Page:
2017 Colorado Snow and Avalanche Workshop Recap
Forecasting avalanches in Afghanistan - Doug Chabot
Doug Chabot (the man, the legend) kicked off the day with a talk on avalanches in Afghanistan, Pakistan and Tajikistan and the issues around forecasting danger levels in remote areas.
Doug is part of a team of avalanche trainers around the world called FOCUS, with a goal of reducing avalanche deaths in the remote areas of the Himalayas. He had some crazy stories about villagers experiencing avalanches every day, all winter long. People had told him about hiding behind boulders and digging themselves out, villages being hit multiple times, using sticks as probes and through it all not wanting to leave their villages. One of the biggest needs was to educate the locals on how to use thermometers, anemometers and other weather tools and call in the data each morning. It reminded me of the CoCoRaHS network of observers in the US, with the added issue of language and communication barriers to develop a similar system. They are seeing good results and have evidence of saving potentially hundreds of lives in the last couple seasons with better education and data.
Fatalities are trending down, are we smarter or just lucky? Russ Costa
I had the pleasure of hearing Russ Costa talk for the first time last year at the International Snow Science Workshop. Russ is a professor of neuroscience in Utah and has been spending some time studying avalanche accidents from a behavioral science point of view. Based on the last decade or two, Colorado and Utah stats show that the number of people caught, buried or killed are trending down. Although we can show that there is a slight decline in the number of accidents in these two states, can we attribute this trend to education, better skills or better forecasts or are we just lucky? It's an interesting question to ask in order to make sure that we're not assuming where the lift in safety is coming from. I want to believe that riders of all types are getting smarter but it's hard to point to empirical evidence to prove that yet.
CMC Avalanche Safety Program - Roger Coit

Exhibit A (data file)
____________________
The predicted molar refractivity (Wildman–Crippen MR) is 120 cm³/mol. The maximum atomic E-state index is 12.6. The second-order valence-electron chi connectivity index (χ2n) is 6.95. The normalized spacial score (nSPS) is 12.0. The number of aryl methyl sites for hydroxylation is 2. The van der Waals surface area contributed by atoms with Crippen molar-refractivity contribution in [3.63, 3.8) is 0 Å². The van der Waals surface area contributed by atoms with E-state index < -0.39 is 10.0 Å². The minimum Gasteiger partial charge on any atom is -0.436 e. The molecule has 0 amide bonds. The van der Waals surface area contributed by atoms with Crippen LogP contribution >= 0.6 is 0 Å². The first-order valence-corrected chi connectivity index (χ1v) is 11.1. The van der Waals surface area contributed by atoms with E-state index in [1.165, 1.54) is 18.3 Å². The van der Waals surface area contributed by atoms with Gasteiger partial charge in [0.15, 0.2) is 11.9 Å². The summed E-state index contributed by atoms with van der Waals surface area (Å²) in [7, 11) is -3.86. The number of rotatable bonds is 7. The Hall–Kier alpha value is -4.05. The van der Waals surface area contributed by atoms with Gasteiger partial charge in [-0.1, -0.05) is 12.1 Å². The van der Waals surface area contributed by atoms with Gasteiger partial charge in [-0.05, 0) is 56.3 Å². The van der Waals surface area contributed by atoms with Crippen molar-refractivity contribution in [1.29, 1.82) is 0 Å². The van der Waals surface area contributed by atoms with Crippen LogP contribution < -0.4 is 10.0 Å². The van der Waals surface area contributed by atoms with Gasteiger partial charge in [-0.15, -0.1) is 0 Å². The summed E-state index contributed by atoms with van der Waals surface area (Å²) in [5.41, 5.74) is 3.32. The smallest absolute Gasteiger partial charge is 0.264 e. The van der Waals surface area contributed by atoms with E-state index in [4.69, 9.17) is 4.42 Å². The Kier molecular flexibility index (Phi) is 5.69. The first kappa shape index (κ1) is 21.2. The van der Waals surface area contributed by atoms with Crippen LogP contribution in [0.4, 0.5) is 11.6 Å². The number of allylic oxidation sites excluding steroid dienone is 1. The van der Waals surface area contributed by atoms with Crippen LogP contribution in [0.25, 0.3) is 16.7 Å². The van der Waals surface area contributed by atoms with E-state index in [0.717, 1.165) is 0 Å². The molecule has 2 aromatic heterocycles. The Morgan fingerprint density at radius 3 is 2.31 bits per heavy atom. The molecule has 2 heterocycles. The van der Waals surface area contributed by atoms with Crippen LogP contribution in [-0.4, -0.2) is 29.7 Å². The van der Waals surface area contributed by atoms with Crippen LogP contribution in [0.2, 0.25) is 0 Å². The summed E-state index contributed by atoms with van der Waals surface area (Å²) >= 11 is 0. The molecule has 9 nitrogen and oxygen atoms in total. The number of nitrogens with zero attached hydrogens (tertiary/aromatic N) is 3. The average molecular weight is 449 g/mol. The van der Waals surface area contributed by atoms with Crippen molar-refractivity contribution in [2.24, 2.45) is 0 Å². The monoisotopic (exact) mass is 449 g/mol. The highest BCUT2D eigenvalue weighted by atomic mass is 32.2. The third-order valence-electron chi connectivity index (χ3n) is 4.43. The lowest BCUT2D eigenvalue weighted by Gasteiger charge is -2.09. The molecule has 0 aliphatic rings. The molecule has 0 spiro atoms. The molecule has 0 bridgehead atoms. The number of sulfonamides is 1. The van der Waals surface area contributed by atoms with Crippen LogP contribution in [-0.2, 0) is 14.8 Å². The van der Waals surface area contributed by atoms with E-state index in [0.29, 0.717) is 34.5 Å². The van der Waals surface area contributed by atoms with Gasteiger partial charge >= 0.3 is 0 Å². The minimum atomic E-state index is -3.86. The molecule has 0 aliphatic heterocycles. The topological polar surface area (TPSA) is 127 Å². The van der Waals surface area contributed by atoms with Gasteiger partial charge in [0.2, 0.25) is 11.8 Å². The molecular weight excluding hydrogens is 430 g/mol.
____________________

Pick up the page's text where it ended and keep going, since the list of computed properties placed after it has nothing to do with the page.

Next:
It's an exciting time to enter the field of avalanche safety in Colorado. The state with the largest number of skiers and the largest number of avalanche fatalities now has one of the most robust training programs for aspiring avalanche workers. The program at Colorado Mountain College will span two winter seasons with 11 courses (10 brand new), 25 field days with instructors, and many more self-driven field days. Want to train for professional safety jobs, including mentoring and industry partners. Goes over two winter seasons. They are also offering a hybrid program for working folks or non-Coloradans.
Snowy Torrents Volume 6 - Spencer Logan
The snowy torrents are like the deep sea; they seldom return their victims alive. This quote was used by Dale Gallagher to describe the fierceness of snow avalanches when he edited the first volume of avalanche case studies, covering 1910 to 1966. Since then other volumes have mostly recapped the time since, with this volume aggregating those from 1996 to 2004. There are many reasons for the fatalities, but the patterns the editors found were a lack of rescue gear, traveling alone or during high danger or just poor terrain choices. The work highlighted the fact that although we have ample media record for fatal accidents, we seldom have much of a record for significant near-misses. There will be more volumes to fill in the gaps in case studies in the coming years.
Avalanche Worker Safety - Ethan Greene
Ethan gave a quick presentation on a non profit focusing on building a database for near-misses involving avalanche workers. The database is free and anonymous, intended to help understand the issues facing avalanche workers with the goal of reducing accidents. Anyone can report at avalanchenearmiss.org
A-Basin's New Terrain and New Avalanche Problem - Ryan Evanczyk
A-Basin has a robust avalanche safety program as much of it sits at or above treeline with significant overhead hazard. By the numbers, they throw 850 handcharges per year and shoot 200 Avalauncher (similar to a Howitzer) rounds per year. As they are preparing to open new terrain called the Steep Gullies in the Beavers, they are developing ways to mitigate the avalanche hazard for guests. This area is not very conducive to patrollers throwing hand charges and it's also not fit for an Avalauncher since an accidental overshooting would endanger buildings and lifts. In addition, the 8 or 9 chutes are so narrow that any explosives would have to be placed very precisely, so they needed a new way to release charges.
What they decided to go with was an explosive delivery system (or EDS), formerly called a Bomb Tram. This is like a backcountry zipline where instead of carrying kids the trolleys carry bombs to be detonated just above the snow surface and start avalanches. This technology is not new, but is typically only used for specific locations. Next up for the gullies is a lift in Summer of 2018, I'm excited to see the terrain in the not too distant future!
Telluride Radio Program - Matt Steen
Bear Creek Drainage, next to Telluride Ski Area, gained a lot of publicity in the early 2000’s and was then was closed for years by the forest service for mining. Through litigation the access was reopened in 2014, then a local skier has bought the land from the mining company in order to preserve access. The terrain lures backcountry skiers frequently, which has caused numerous problems due to the lack of communication between parties. Even though 60% of groups traveling in the area had radios, only 10% were actually communicating with other groups.